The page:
Health care is big business. Total U.S. health care expenditures reached $4.3 trillion in 2021 (up from $3.6 trillion in 2018), according to the Centers for Medicare & Medicaid Services. Industry expenditures broke down as follows: hospital care ($1.3 trillion); physician and clinical services ($864.6 billion); prescription drugs ($378.0 billion); other health, residential, and personal care services ($223.5 billion); nursing care facilities and continuing care retirement communities ($181.3 billion); dental services ($161.8 billion); home health care services ($125.2 billion); other professional services ($130.6 billion); other non-durable medical products ($97.4 billion); and durable medical equipment ($67.1 billion). These large expenditures translate into excellent job opportunities for health care managers, who, in addition to managing employees and facilities, are needed to help manage budgets and reduce expenditures while still providing quality health care services to patients.

The health care industry was hit hard by the COVID-19 pandemic in 2020. The American Hospital Association reports that hospitals and health systems lost $206.6 billion in revenue from March 1 through June 30, 2020, as a result of the pandemic. Some nonessential health care workers lost their jobs, while critical care medical professionals in hard-hit areas experienced highly stressful work conditions as they sought to provide care to those stricken by the virus. The industry continues to recover from this worldwide pandemic, and health care managers are at the forefront of coming changes to the industry that have been fueled or accelerated by the pandemic.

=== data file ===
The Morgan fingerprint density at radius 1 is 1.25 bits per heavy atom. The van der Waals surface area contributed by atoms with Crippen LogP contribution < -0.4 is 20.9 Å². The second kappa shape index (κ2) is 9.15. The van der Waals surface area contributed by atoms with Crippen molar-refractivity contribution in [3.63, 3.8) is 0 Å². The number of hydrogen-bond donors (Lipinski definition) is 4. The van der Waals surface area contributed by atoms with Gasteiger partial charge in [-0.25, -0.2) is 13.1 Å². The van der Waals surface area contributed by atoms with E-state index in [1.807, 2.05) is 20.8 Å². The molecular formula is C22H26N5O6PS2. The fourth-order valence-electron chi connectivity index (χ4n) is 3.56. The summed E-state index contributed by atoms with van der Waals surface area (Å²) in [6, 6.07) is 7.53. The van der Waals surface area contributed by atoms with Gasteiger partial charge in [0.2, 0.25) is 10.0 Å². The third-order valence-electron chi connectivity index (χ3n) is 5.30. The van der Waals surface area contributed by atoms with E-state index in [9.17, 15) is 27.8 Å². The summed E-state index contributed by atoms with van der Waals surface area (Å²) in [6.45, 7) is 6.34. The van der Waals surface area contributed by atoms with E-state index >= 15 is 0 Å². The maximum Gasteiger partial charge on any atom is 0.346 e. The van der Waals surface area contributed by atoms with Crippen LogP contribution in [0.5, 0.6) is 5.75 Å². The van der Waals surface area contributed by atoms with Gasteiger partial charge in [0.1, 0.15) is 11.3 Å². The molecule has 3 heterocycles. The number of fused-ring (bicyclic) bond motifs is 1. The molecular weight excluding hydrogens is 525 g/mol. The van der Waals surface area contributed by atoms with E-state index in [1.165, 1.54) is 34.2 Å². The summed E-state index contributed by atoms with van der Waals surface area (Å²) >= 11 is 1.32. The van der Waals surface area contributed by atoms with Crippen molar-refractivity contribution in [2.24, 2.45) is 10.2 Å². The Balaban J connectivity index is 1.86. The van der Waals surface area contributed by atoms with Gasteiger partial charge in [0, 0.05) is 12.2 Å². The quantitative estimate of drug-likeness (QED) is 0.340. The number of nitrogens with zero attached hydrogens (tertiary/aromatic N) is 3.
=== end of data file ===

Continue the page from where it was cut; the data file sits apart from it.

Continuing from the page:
Jobs for those in health care management range from chief executive officers, who lead entire facilities, to department heads, who are responsible for a single department at a hospital or other health care facility. Such departments include nursing administration, finance, government relations, marketing and public affairs, patient care services, and others. Jobs in health care management exist at many levels and provide opportunities for people with a wide range of skills and experience. Medical knowledge is not always required, and many of the jobs typical of any large company or organization exist in the industry, with the bonus that they are likely to be in demand in the future as the need for health care grows.

The career of health care manager typically ranks high in “best job” lists due to its combination of good pay, relatively low stress levels, challenging work, advancement possibilities, strong employment demand, and other criteria.

U.S. News & World Report listed the career of medical and health services manager as the 3rd-best job in the United States in 2022, touting its high pay and good work-life balance. It received an overall score of 8.4 out of 10 (the highest score possible). Here is a breakdown of how the occupation was ranked in individual categories:

  • future growth: 9
  • salary: 8
  • job market: 8
  • work life balance: 6
  • stress: 4